More or less PvtPoopy said that pirates are quite often trolls too and I share that conclusion.

And yes, I also don't see anything wrong with that DA2 DRM - if it is just as explained.
 
Avatar 55169
 
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36. Re: Dragon Age II DRM Explained Feb 1, 2011, 06:39 Muscular Beaver
 
Why should pirates complain? They have DRM-free software in any case.  
Avatar 12928
 
Oh that is so lame... You will PAY for your use of inappropriate dialogue!
- Mojo Jojo
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35. Re: Dragon Age II DRM Explained Feb 1, 2011, 06:07 PvtPoopy
 
I always love how the people that generally look to pirate games are the ones that complain. Seriously, they need to try and do something to protect their property. If you buy the game, it works fine you and you don't have to worry about it. To this day, I have not been stopped by DRM, I am sure others may have had bad experiences, but this doesn't sound like its going to bother anyone. What's the big deal!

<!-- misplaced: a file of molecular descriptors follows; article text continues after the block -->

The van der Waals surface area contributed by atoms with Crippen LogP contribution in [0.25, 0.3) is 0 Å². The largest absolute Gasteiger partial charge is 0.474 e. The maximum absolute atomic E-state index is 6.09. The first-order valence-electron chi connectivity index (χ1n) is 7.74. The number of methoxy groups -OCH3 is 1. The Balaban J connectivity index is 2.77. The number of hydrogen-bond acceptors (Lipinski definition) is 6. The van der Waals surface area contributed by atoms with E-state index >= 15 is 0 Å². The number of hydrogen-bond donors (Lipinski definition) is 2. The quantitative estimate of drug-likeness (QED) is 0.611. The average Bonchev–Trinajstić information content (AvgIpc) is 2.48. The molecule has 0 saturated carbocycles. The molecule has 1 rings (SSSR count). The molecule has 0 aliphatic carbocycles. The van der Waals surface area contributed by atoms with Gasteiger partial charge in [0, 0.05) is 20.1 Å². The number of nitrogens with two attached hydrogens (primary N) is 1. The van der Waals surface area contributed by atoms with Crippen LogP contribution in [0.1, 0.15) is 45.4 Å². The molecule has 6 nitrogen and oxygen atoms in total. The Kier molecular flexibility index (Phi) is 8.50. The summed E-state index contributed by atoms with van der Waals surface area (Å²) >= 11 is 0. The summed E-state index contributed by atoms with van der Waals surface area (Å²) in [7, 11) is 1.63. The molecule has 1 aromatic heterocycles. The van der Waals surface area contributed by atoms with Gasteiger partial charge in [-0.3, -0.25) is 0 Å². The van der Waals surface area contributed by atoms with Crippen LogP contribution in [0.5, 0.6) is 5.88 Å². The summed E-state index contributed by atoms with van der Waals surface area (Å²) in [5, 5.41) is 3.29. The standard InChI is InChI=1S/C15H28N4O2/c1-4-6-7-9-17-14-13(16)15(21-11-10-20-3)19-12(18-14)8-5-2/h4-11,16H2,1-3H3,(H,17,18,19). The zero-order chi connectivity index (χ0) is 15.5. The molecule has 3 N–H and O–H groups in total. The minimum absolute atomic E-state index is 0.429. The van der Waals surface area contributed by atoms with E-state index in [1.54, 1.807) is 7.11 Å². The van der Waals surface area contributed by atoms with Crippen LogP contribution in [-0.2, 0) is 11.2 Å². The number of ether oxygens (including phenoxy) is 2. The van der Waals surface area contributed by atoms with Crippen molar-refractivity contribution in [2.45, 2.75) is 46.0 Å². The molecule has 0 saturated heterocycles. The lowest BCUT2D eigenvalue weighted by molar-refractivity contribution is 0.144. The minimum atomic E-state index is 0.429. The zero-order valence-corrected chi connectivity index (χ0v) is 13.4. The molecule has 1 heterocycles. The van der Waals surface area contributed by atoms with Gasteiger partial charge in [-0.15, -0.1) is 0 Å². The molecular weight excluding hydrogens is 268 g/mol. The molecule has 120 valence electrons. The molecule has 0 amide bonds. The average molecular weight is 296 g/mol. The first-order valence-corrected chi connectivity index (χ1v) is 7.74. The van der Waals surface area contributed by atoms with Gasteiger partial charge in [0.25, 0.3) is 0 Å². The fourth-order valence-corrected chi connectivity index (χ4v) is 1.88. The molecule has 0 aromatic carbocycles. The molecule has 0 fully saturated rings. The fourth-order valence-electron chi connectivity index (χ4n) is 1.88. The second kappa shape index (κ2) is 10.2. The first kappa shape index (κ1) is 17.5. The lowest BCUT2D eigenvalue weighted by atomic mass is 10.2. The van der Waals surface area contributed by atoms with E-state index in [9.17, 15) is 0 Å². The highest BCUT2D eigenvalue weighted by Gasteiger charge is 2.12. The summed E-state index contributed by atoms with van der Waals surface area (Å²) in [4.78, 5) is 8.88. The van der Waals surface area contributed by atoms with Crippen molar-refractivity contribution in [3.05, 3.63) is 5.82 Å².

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34. Re: Dragon Age II DRM Explained Feb 1, 2011, 06:07 Muscular Beaver
 
Paketep wrote on Jan 31, 2011, 21:01:
Much better than the usual shit (the non Steam DRM).

Bravo for EA. No DRM at all would be just as effective and even much better for consumers, but hey, let's applaud this giant step in the right direction.

See, Ubi?. Do that, and we'll go back to buying your games (if they're good). Keep your shitty DRM and it'll keep being no money for you.